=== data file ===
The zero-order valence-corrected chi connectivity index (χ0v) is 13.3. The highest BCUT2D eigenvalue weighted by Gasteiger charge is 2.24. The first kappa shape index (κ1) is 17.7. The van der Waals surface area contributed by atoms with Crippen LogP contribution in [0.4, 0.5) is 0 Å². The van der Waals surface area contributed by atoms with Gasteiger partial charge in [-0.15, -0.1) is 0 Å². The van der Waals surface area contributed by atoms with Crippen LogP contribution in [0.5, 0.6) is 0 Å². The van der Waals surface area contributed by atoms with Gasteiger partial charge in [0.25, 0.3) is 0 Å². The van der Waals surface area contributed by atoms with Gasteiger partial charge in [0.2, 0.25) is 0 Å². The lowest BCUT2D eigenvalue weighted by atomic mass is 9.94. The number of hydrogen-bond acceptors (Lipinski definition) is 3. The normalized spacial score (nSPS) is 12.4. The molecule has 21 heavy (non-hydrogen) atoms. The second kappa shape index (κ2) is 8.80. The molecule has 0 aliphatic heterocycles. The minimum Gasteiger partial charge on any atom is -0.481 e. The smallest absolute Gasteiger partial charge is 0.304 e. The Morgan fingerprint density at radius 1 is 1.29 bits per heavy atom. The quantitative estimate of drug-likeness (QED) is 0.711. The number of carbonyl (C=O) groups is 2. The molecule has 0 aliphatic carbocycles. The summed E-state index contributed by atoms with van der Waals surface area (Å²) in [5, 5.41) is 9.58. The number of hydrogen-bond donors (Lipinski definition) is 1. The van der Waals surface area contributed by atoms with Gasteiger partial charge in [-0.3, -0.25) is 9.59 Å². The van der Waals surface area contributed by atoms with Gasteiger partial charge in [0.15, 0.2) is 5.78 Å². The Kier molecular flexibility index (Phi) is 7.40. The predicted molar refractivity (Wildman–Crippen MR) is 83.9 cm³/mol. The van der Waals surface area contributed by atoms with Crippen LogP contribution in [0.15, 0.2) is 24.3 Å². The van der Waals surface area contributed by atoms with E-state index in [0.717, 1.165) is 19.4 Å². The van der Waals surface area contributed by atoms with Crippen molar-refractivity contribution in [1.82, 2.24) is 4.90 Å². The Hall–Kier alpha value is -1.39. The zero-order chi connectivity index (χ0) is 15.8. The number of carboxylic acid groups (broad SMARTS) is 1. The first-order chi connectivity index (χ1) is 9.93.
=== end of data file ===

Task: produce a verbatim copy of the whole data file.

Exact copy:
The zero-order valence-corrected chi connectivity index (χ0v) is 13.3. The highest BCUT2D eigenvalue weighted by Gasteiger charge is 2.24. The first kappa shape index (κ1) is 17.7. The van der Waals surface area contributed by atoms with Crippen LogP contribution in [0.4, 0.5) is 0 Å². The van der Waals surface area contributed by atoms with Gasteiger partial charge in [-0.15, -0.1) is 0 Å². The van der Waals surface area contributed by atoms with Crippen LogP contribution in [0.5, 0.6) is 0 Å². The van der Waals surface area contributed by atoms with Gasteiger partial charge in [0.25, 0.3) is 0 Å². The van der Waals surface area contributed by atoms with Gasteiger partial charge in [0.2, 0.25) is 0 Å². The lowest BCUT2D eigenvalue weighted by atomic mass is 9.94. The number of hydrogen-bond acceptors (Lipinski definition) is 3. The normalized spacial score (nSPS) is 12.4. The molecule has 21 heavy (non-hydrogen) atoms. The second kappa shape index (κ2) is 8.80. The molecule has 0 aliphatic heterocycles. The minimum Gasteiger partial charge on any atom is -0.481 e. The smallest absolute Gasteiger partial charge is 0.304 e. The Morgan fingerprint density at radius 1 is 1.29 bits per heavy atom. The quantitative estimate of drug-likeness (QED) is 0.711. The number of carbonyl (C=O) groups is 2. The molecule has 0 aliphatic carbocycles. The summed E-state index contributed by atoms with van der Waals surface area (Å²) in [5, 5.41) is 9.58. The number of hydrogen-bond donors (Lipinski definition) is 1. The van der Waals surface area contributed by atoms with Gasteiger partial charge in [-0.3, -0.25) is 9.59 Å². The van der Waals surface area contributed by atoms with Gasteiger partial charge in [0.15, 0.2) is 5.78 Å². The Kier molecular flexibility index (Phi) is 7.40. The predicted molar refractivity (Wildman–Crippen MR) is 83.9 cm³/mol. The van der Waals surface area contributed by atoms with Crippen LogP contribution in [0.15, 0.2) is 24.3 Å². The van der Waals surface area contributed by atoms with E-state index in [0.717, 1.165) is 19.4 Å². The van der Waals surface area contributed by atoms with Crippen molar-refractivity contribution in [1.82, 2.24) is 4.90 Å². The Hall–Kier alpha value is -1.39. The zero-order chi connectivity index (χ0) is 15.8. The number of carboxylic acid groups (broad SMARTS) is 1. The first-order chi connectivity index (χ1) is 9.93.